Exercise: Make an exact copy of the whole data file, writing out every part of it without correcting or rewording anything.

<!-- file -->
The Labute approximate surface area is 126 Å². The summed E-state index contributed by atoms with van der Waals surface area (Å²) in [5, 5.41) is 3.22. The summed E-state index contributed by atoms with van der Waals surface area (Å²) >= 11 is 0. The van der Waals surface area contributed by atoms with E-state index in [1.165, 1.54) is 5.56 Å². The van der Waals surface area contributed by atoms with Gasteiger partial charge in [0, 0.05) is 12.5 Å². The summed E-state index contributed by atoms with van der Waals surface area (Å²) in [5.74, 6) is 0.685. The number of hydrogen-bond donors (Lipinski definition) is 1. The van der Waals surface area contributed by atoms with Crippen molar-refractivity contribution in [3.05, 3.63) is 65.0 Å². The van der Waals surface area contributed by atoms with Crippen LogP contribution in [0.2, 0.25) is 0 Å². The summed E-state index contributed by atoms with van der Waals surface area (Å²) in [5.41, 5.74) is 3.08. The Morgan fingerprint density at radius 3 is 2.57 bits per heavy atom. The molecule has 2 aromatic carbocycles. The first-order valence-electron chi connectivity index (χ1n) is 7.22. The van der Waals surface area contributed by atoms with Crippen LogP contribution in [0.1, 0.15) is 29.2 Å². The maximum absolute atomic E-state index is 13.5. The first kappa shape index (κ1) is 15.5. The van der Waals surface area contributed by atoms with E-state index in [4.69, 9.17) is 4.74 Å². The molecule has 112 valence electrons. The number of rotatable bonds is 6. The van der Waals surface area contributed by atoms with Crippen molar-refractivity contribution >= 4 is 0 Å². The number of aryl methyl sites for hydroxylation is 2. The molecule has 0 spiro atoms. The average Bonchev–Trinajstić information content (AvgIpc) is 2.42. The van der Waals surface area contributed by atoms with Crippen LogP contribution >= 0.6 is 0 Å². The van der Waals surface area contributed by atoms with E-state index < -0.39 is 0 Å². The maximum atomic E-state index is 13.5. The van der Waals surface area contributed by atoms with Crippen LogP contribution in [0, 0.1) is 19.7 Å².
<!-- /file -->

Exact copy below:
The Labute approximate surface area is 126 Å². The summed E-state index contributed by atoms with van der Waals surface area (Å²) in [5, 5.41) is 3.22. The summed E-state index contributed by atoms with van der Waals surface area (Å²) >= 11 is 0. The van der Waals surface area contributed by atoms with E-state index in [1.165, 1.54) is 5.56 Å². The van der Waals surface area contributed by atoms with Gasteiger partial charge in [0, 0.05) is 12.5 Å². The summed E-state index contributed by atoms with van der Waals surface area (Å²) in [5.74, 6) is 0.685. The number of hydrogen-bond donors (Lipinski definition) is 1. The van der Waals surface area contributed by atoms with Crippen molar-refractivity contribution in [3.05, 3.63) is 65.0 Å². The van der Waals surface area contributed by atoms with Crippen LogP contribution in [0.2, 0.25) is 0 Å². The summed E-state index contributed by atoms with van der Waals surface area (Å²) in [5.41, 5.74) is 3.08. The Morgan fingerprint density at radius 3 is 2.57 bits per heavy atom. The molecule has 2 aromatic carbocycles. The first-order valence-electron chi connectivity index (χ1n) is 7.22. The van der Waals surface area contributed by atoms with Crippen LogP contribution in [0.1, 0.15) is 29.2 Å². The maximum absolute atomic E-state index is 13.5. The first kappa shape index (κ1) is 15.5. The van der Waals surface area contributed by atoms with E-state index in [4.69, 9.17) is 4.74 Å². The molecule has 112 valence electrons. The number of rotatable bonds is 6. The van der Waals surface area contributed by atoms with Crippen molar-refractivity contribution >= 4 is 0 Å². The number of aryl methyl sites for hydroxylation is 2. The molecule has 0 spiro atoms. The average Bonchev–Trinajstić information content (AvgIpc) is 2.42. The van der Waals surface area contributed by atoms with Crippen LogP contribution >= 0.6 is 0 Å². The van der Waals surface area contributed by atoms with E-state index < -0.39 is 0 Å². The maximum atomic E-state index is 13.5. The van der Waals surface area contributed by atoms with Crippen LogP contribution in [0, 0.1) is 19.7 Å².